The Federal Arbitration Act in certain circumstances gives the court the authority to compel arbitration, when a party brings a case before the court but, there is a valid arbitration agreement in place that states that type of dispute between those parties should be handled through arbitration. However, the Federal Arbitration Act (“Act”) also states that the Act does not apply to “contracts of employment of seamen, railroad employees, or any other class of workers engaged in foreign or interstate commerce.”
This was the crux of the issue decided by the Supreme Court in the recent case New Prime Inc. v. Oliveira, No. 17-340, 2019 WL 189342 (U.S. January 15, 2019). Mr. Oliveira worked as an independent contractor for New Prime as a truck driver. He filed a lawsuit alleging that New Prime denied him and other drivers lawful wages by failing to pay minimum wage. He filed his lawsuit as a class action, also alleging that he and other drivers were misclassified as independent contractors and were really employees of New Prime. New Prime asserted that Mr. Oliveira should be compelled to arbitrate his claims because of the arbitration provision in his independent contractor agreement. Mr. Oliveira asserted that because of the exception in the Federal Arbitration Act: that the Act did not apply to contracts of employment of transportation workers, the court could not compel arbitration.
A threshold question examined by the Supreme Court was whether the court or the arbitrator had the authority to decide the gateway issue of whether the exception for transportation workers in the Federal Arbitration Act was applicable to the Oliveira dispute. The Supreme Court decided that this question is properly decided by the court, holding that in order to decide whether arbitration should be compelled it must first know whether the contract at issue falls within the any of the Act’s exceptions.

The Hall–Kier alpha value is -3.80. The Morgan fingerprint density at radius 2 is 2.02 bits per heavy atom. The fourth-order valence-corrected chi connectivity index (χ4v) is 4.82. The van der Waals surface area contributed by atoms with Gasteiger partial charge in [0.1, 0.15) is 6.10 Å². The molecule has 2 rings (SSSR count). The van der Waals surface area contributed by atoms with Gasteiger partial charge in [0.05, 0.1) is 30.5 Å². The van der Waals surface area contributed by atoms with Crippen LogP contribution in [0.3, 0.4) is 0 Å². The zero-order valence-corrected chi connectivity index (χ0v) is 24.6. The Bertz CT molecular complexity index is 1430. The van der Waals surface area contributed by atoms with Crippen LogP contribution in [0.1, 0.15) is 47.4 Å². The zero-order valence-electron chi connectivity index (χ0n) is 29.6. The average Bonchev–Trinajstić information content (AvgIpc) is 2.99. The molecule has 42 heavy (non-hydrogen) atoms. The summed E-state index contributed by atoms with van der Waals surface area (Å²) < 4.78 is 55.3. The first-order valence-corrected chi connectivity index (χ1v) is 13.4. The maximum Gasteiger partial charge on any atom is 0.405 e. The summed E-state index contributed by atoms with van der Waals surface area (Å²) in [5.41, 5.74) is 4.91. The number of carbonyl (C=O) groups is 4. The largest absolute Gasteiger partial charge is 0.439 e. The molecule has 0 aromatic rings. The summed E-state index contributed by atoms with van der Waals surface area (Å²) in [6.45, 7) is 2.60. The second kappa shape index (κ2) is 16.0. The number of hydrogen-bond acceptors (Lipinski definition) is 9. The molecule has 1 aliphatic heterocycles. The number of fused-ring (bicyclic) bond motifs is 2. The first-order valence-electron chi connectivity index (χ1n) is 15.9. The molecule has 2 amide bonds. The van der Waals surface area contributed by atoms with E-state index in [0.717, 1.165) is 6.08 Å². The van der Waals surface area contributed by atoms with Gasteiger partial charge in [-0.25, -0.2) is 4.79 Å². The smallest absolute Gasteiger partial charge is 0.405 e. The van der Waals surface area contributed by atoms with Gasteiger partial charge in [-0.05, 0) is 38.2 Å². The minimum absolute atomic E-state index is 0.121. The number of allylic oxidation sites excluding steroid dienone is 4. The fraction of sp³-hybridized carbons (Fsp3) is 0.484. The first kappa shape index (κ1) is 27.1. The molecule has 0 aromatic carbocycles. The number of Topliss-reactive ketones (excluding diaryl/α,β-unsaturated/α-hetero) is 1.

One of New Prime’s main arguments was that Mr. Oliveira had an independent contractor agreement and not an employment agreement with New Prime and therefore the exception for “contract of employment” with transportation workers (engaged in interstate commerce) in the Federal Arbitration Act did not apply. The Supreme Court disagreed with this argument in an in-depth analysis of the term “employment” historically and the use of the term “worker” within the statute, paying particular attention to the meaning of those terms at the time the Act was enacted in 1925. The Supreme Court concluded that in 1925 when the Act was adopted “employment” was more or less a “synonym for “work.”” Therefore, Mr. Oliveira’s work relationship with New Prime (even if he was correctly categorized as a independent contractor) fell within the Act’s exception.
In an important decision for transportation workers seeking to bring class actions in court instead of being forced into a single party (and often costly) arbitration process, the Supreme Court leaves us with this:
When Congress enacted the Arbitration Act in 1925, the term “contracts of employment” referred to agreements to perform work. No less than those who came before him, Mr. Oliveira is entitled to the benefit of that same understanding today. Accordingly, his agreement with New Prime falls within §1 [of the Federal Arbitration Act’s] exception, the court of appeals was correct that it lacked authority under the Act to order arbitration…
What does this mean for workers? In the very least, transportation workers, whether employees or independent contractors, have the opportunity to avoid an arbitration clause and have their cases heard in court as a class or collective action.
What does this mean for employers? Be aware that an otherwise valid arbitration provision may not be enforceable against a transportation worker engaged in interstate commerce. Even if an arbitration provision is included in the company’s employment or independent contractor agreements, employers should ensure that the company’s practices minimize the risk for collective or class actions as it may have to litigate such claims in court.